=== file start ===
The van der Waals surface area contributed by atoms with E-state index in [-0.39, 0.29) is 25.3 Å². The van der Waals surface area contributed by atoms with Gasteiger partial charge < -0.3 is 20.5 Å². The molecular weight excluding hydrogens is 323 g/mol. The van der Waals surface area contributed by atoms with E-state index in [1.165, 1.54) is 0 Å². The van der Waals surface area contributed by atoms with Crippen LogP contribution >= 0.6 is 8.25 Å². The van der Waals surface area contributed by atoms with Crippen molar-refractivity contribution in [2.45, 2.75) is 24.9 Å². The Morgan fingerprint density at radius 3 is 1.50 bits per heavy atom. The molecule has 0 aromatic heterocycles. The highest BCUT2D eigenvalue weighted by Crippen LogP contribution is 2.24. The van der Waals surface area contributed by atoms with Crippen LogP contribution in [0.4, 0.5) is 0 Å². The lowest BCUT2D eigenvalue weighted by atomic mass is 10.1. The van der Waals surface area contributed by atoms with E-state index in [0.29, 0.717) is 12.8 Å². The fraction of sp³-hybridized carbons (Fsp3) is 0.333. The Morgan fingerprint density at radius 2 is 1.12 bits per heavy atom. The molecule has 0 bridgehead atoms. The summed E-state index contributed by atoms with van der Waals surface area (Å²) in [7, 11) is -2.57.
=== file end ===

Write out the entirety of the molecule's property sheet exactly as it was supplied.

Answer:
The van der Waals surface area contributed by atoms with E-state index in [-0.39, 0.29) is 25.3 Å². The van der Waals surface area contributed by atoms with Gasteiger partial charge < -0.3 is 20.5 Å². The molecular weight excluding hydrogens is 323 g/mol. The van der Waals surface area contributed by atoms with E-state index in [1.165, 1.54) is 0 Å². The van der Waals surface area contributed by atoms with Crippen LogP contribution >= 0.6 is 8.25 Å². The van der Waals surface area contributed by atoms with Crippen molar-refractivity contribution in [2.45, 2.75) is 24.9 Å². The Morgan fingerprint density at radius 3 is 1.50 bits per heavy atom. The molecule has 0 aromatic heterocycles. The highest BCUT2D eigenvalue weighted by Crippen LogP contribution is 2.24. The van der Waals surface area contributed by atoms with Crippen LogP contribution in [0.4, 0.5) is 0 Å². The lowest BCUT2D eigenvalue weighted by atomic mass is 10.1. The van der Waals surface area contributed by atoms with E-state index in [0.29, 0.717) is 12.8 Å². The fraction of sp³-hybridized carbons (Fsp3) is 0.333. The Morgan fingerprint density at radius 2 is 1.12 bits per heavy atom. The molecule has 0 bridgehead atoms. The summed E-state index contributed by atoms with van der Waals surface area (Å²) in [7, 11) is -2.57.